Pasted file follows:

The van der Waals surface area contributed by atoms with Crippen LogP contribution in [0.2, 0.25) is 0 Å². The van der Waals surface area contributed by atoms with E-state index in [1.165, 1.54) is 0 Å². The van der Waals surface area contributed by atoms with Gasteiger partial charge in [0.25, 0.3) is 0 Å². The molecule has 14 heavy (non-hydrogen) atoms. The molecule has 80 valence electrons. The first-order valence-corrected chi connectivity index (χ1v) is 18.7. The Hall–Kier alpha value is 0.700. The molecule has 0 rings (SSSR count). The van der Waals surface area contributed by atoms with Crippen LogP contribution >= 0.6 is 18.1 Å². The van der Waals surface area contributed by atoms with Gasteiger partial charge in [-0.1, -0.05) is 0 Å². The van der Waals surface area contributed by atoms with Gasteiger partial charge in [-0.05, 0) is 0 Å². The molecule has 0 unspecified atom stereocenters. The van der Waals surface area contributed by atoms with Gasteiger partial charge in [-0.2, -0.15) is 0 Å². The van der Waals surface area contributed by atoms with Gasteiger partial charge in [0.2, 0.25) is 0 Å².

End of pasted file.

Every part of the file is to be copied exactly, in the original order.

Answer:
The van der Waals surface area contributed by atoms with Crippen LogP contribution in [0.2, 0.25) is 0 Å². The van der Waals surface area contributed by atoms with E-state index in [1.165, 1.54) is 0 Å². The van der Waals surface area contributed by atoms with Gasteiger partial charge in [0.25, 0.3) is 0 Å². The molecule has 14 heavy (non-hydrogen) atoms. The molecule has 80 valence electrons. The first-order valence-corrected chi connectivity index (χ1v) is 18.7. The Hall–Kier alpha value is 0.700. The molecule has 0 rings (SSSR count). The van der Waals surface area contributed by atoms with Crippen LogP contribution >= 0.6 is 18.1 Å². The van der Waals surface area contributed by atoms with Gasteiger partial charge in [-0.1, -0.05) is 0 Å². The van der Waals surface area contributed by atoms with Gasteiger partial charge in [-0.05, 0) is 0 Å². The molecule has 0 unspecified atom stereocenters. The van der Waals surface area contributed by atoms with Gasteiger partial charge in [-0.2, -0.15) is 0 Å². The van der Waals surface area contributed by atoms with Gasteiger partial charge in [0.2, 0.25) is 0 Å².